The Weekly Jive

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Posted February 18, 2009 in Music

The Marches—4 a.m. is the new midnight (Satellite Star)

Aligning its sweeping musical tastes to “the times of iPod shuffle,” The Marches prove an identity truism—when your goal is to be about everything, you end up being about nothing. No individual song is egregiously bad—in fact, some are sort of fun—but as a whole it’s as if they threw things up against the wall to see what sticks (answer: everything, apparently). Underpinning nearly the entire disc is that lazy man’s haven of electro-dance, while the surface runs amuck through shades of Motown (“Need Me Back”), classical interludes (“The Trouble With Heart Murmurs”), boogie, drunken Kumbaya (‘End of the Album pt. 2”), the worst chic elements of The Arc, robotulation (title track) and one swinging number, “Don’t Love With Your Eyes,” which would rival Janet Klein if only its heartbeat were real. The instrumental jingle with the rap beat “Ghost of a Chance” gets uncomfortably close to oily elevator jazz, and they’d have you believe that’s just more “range.” Show-offs. But here’s the problem with a concept like new midnight: the diversity in today’s human family still boils down to a matter of personal taste and choice, the formula is not absolute. Cobbling styles is a personal experience only to the Marches, who boast of recording all tracks in the various members’ houses for added grassroots appeal. Dunno, maybe The Marches are closet parlor pinks to pull this off, but even that seems like too big a commitment for their unedited whims. (Chuck Mindenhall)

 

Various ArtistsWar Child presents “Heroes” (Astralwerks)   

Whenever War Child assembles a new charity album, you can bet it’ll be worth your dough. The international organization focuses on reducing poverty, education and human rights for children in war-torn areas of the world. The Help Album (1995) featured an all-star Britpop lineup. 1 Love (2002) sported cover songs. Help!: A Day in the Life (2005), with another crop of original British tunes, set a U.K. digital download record. Heroes has a cool concept: 16 music legends selected one of their compositions and nominated a younger artist to do a modern-day version. Beck puts a brilliant eclectic spin on Dylan’s “Leopard Skin Pill Box Hat”; The Hold Steady prove perfect for Springsteen’s “Atlantic City”; Lily Allen nabs The Clash’s Mick Jones on that band’s “Straight to Hell” and does an ace job at reinventing the tune. Same goes for Hot Chip’s spacey, electro-leaning “Transmission” by Joy Division and Duffy’s luxuriously retro treatment of Paul McCartney & Wings’ “Live and Let Die.” Scissor Sisters take Roxy Music’s “Do the Strand” in a fun, Giorgio Moroder/dance direction and TV on the Radio—the clear standout—make “Heroes” by David Bowie even more icy and detached. Rufus Wainwright, Estelle, Peaches, Franz Ferdinand and Yeah Yeah Yeahs are among the other contributors. For more info, www.warchild.us. (George A. Paul)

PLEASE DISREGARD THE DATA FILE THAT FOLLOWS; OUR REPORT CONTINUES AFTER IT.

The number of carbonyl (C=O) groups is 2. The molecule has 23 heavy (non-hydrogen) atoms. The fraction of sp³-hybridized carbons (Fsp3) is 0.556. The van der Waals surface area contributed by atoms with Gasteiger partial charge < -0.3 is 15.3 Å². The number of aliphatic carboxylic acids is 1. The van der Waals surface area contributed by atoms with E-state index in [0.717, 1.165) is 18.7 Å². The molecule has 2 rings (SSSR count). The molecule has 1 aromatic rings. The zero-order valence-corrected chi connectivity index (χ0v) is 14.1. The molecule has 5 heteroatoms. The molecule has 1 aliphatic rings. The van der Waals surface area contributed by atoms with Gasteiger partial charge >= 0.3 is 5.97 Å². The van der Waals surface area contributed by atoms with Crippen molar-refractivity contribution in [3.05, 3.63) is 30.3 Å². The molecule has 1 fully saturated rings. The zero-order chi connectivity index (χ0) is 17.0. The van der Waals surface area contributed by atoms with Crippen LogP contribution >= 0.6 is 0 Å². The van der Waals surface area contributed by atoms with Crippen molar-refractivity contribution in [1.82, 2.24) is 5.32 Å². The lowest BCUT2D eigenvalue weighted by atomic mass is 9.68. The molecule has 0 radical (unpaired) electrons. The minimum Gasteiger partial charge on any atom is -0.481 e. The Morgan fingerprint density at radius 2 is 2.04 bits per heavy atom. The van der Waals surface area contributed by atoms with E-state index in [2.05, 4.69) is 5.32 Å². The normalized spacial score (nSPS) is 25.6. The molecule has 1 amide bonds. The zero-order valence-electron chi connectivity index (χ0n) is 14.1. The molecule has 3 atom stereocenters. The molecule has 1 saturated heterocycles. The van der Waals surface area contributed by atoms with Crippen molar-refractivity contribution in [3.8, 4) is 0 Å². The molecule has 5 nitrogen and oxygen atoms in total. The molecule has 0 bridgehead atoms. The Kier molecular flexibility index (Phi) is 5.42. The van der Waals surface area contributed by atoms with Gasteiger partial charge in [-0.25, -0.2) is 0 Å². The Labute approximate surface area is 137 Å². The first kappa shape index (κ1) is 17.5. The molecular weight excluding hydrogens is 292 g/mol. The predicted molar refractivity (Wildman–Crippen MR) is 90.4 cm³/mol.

The Appleseed Cast—Sagarmatha (The Militia Group)

Almost every expression on Sagarmatha, The Appleseed Cast’s mostly instrumental sixth studio effort, is opaque and oblique, as these indie vets move away from their Sunny Day Real Estate-ish emo beginnings and into a decidedly post-rock (but still rather sunny) present. More like a soundtrack than a traditional song-based album, Sagarmatha (Nepalese for Mount Everest, don’t ‘cha know) is a brave, headphone—and 420-friendly piece of work where traditional rock instruments—guitar, bass, drums (and lots of effects pedals)—intertwine in drowsy, rather non-rock ways and Christopher Crisci’s occasional vocals are kept tantalizingly out of reach behind a glassy pane of reverb. There are certainly purposeful passages—the ending of opener “As The Little Things Go”; the My Bloody Valentine-indebted “South Col”—but for the most part Sagarmatha is a disc which takes its own sweet time and rewards patience in the listener. Delicate yet determined; frustrating yet admirably finessed. (Paul Rogers)

 

Odawas—The Blue Depths (Jagjaguwar)

For music this programmed, processed and synthesized, the third release from Michael Tapscott and Isaac Edwards is remarkably holistic. A significant step up for Odawas, Tapscott laser-focuses his songwriting here and better integrates Edwards’ dreamy, ultra-textured arrangements and programmed beats. The Blue Depths may trade in some previous grandeur (think “Alleluia” from Raven & the White Night) for more straightforward psych-folk, but that doesn’t make it any less mysterious or seductive. On “Swan Song of the Humpback Angler,” Tapscott sounds like Neil Young fronting some lost cut from Mercury Rev’s Deserter’s Songs, and on “The Sound of Lies,” the reverb-coated vocals could be At Dawn-era Jim James run slo-mo through a Warp band’s chop-shop. “Our Gentle Life Together” simply floats off into ether like a lost balloon, but mostly the acoustic guitars, cello, and Tapscott’s lonesome harmonica keep an orchestra of synths and treated keys tethered to the real world; still, the ethereal is always a delicious possibility with Odawas. Tapscott’s still penning sad-sack couplets like “Life just wears me down/and what I want I do not have” from opener “The Case of the Great Irish Elk,” but these textures offer constant comfort, solace, and, yes, even happiness. (John Schacht)

 

 

 

 

 

 


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